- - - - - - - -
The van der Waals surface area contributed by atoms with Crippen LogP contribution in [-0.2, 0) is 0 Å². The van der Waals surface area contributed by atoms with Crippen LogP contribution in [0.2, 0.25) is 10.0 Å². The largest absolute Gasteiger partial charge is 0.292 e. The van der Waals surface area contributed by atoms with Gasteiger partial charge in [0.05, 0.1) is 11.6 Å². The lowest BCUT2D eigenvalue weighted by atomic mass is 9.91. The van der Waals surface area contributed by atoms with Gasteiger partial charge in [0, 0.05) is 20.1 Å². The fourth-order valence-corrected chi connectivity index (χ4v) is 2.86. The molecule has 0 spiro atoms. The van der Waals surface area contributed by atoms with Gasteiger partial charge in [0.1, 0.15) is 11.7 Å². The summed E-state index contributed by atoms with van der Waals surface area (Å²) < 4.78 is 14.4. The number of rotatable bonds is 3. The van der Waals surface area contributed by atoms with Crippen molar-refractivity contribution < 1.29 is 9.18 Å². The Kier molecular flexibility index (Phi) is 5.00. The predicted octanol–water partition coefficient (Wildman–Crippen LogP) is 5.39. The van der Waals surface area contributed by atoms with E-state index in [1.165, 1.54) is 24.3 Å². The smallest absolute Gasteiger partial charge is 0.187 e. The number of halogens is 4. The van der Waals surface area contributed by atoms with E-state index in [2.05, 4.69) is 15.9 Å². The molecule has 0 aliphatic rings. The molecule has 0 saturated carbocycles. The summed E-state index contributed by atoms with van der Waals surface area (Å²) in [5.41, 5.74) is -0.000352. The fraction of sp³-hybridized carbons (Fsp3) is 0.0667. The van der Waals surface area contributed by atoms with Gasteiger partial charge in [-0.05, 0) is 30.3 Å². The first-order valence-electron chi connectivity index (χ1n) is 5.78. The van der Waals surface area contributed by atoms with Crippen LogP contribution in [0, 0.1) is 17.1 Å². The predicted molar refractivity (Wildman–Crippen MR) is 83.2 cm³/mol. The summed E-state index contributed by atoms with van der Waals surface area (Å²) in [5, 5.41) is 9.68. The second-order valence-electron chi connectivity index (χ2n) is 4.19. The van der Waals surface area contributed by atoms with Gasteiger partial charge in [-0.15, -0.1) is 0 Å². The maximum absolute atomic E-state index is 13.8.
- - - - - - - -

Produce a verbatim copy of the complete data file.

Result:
The van der Waals surface area contributed by atoms with Crippen LogP contribution in [-0.2, 0) is 0 Å². The van der Waals surface area contributed by atoms with Crippen LogP contribution in [0.2, 0.25) is 10.0 Å². The largest absolute Gasteiger partial charge is 0.292 e. The van der Waals surface area contributed by atoms with Gasteiger partial charge in [0.05, 0.1) is 11.6 Å². The lowest BCUT2D eigenvalue weighted by atomic mass is 9.91. The van der Waals surface area contributed by atoms with Gasteiger partial charge in [0, 0.05) is 20.1 Å². The fourth-order valence-corrected chi connectivity index (χ4v) is 2.86. The molecule has 0 spiro atoms. The van der Waals surface area contributed by atoms with Gasteiger partial charge in [0.1, 0.15) is 11.7 Å². The summed E-state index contributed by atoms with van der Waals surface area (Å²) < 4.78 is 14.4. The number of rotatable bonds is 3. The van der Waals surface area contributed by atoms with Crippen molar-refractivity contribution < 1.29 is 9.18 Å². The Kier molecular flexibility index (Phi) is 5.00. The predicted octanol–water partition coefficient (Wildman–Crippen LogP) is 5.39. The van der Waals surface area contributed by atoms with E-state index in [1.165, 1.54) is 24.3 Å². The smallest absolute Gasteiger partial charge is 0.187 e. The number of halogens is 4. The van der Waals surface area contributed by atoms with E-state index in [2.05, 4.69) is 15.9 Å². The molecule has 0 aliphatic rings. The molecule has 0 saturated carbocycles. The summed E-state index contributed by atoms with van der Waals surface area (Å²) in [5.41, 5.74) is -0.000352. The fraction of sp³-hybridized carbons (Fsp3) is 0.0667. The van der Waals surface area contributed by atoms with Gasteiger partial charge in [-0.05, 0) is 30.3 Å². The first-order valence-electron chi connectivity index (χ1n) is 5.78. The van der Waals surface area contributed by atoms with Crippen LogP contribution in [0, 0.1) is 17.1 Å². The predicted molar refractivity (Wildman–Crippen MR) is 83.2 cm³/mol. The summed E-state index contributed by atoms with van der Waals surface area (Å²) in [5, 5.41) is 9.68. The second-order valence-electron chi connectivity index (χ2n) is 4.19. The van der Waals surface area contributed by atoms with Gasteiger partial charge in [-0.15, -0.1) is 0 Å². The maximum absolute atomic E-state index is 13.8.